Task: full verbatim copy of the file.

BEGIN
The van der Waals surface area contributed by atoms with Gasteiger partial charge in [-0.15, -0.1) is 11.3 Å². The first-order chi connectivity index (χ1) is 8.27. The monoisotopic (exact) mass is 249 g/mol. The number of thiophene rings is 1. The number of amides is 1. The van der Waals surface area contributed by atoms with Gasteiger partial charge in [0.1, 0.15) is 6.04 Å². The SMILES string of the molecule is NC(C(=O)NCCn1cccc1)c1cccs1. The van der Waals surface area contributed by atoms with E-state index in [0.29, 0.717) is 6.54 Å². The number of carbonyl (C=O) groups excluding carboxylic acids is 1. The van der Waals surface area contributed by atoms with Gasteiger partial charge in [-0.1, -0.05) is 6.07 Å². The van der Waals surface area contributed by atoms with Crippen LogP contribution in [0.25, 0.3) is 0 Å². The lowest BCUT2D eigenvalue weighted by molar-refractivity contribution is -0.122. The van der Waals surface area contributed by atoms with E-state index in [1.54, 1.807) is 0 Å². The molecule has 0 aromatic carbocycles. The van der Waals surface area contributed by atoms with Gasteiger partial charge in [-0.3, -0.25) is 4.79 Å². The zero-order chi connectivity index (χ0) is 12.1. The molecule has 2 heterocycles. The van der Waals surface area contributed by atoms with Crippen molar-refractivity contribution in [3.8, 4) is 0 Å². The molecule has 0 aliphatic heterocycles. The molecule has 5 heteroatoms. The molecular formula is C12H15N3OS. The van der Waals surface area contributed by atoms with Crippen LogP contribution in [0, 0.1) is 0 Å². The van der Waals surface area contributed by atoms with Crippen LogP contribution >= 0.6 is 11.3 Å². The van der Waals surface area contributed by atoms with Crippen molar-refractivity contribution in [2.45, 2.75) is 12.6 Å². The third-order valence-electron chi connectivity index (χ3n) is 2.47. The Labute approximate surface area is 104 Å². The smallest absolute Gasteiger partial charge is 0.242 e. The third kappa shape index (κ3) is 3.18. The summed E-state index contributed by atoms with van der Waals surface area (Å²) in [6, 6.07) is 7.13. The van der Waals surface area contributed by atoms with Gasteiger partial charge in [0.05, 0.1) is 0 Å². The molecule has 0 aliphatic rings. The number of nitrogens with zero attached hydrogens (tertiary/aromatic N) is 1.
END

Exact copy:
The van der Waals surface area contributed by atoms with Gasteiger partial charge in [-0.15, -0.1) is 11.3 Å². The first-order chi connectivity index (χ1) is 8.27. The monoisotopic (exact) mass is 249 g/mol. The number of thiophene rings is 1. The number of amides is 1. The van der Waals surface area contributed by atoms with Gasteiger partial charge in [0.1, 0.15) is 6.04 Å². The SMILES string of the molecule is NC(C(=O)NCCn1cccc1)c1cccs1. The van der Waals surface area contributed by atoms with E-state index in [0.29, 0.717) is 6.54 Å². The number of carbonyl (C=O) groups excluding carboxylic acids is 1. The van der Waals surface area contributed by atoms with Gasteiger partial charge in [-0.1, -0.05) is 6.07 Å². The van der Waals surface area contributed by atoms with Crippen LogP contribution in [0.25, 0.3) is 0 Å². The lowest BCUT2D eigenvalue weighted by molar-refractivity contribution is -0.122. The van der Waals surface area contributed by atoms with E-state index in [1.54, 1.807) is 0 Å². The molecule has 0 aromatic carbocycles. The van der Waals surface area contributed by atoms with Gasteiger partial charge in [-0.3, -0.25) is 4.79 Å². The zero-order chi connectivity index (χ0) is 12.1. The molecule has 2 heterocycles. The van der Waals surface area contributed by atoms with Crippen molar-refractivity contribution in [3.8, 4) is 0 Å². The molecule has 0 aliphatic heterocycles. The molecule has 5 heteroatoms. The molecular formula is C12H15N3OS. The van der Waals surface area contributed by atoms with Crippen LogP contribution in [0, 0.1) is 0 Å². The van der Waals surface area contributed by atoms with Crippen LogP contribution >= 0.6 is 11.3 Å². The van der Waals surface area contributed by atoms with Crippen molar-refractivity contribution in [2.45, 2.75) is 12.6 Å². The third-order valence-electron chi connectivity index (χ3n) is 2.47. The Labute approximate surface area is 104 Å². The smallest absolute Gasteiger partial charge is 0.242 e. The third kappa shape index (κ3) is 3.18. The summed E-state index contributed by atoms with van der Waals surface area (Å²) in [6, 6.07) is 7.13. The van der Waals surface area contributed by atoms with Gasteiger partial charge in [0.05, 0.1) is 0 Å². The molecule has 0 aliphatic rings. The number of nitrogens with zero attached hydrogens (tertiary/aromatic N) is 1.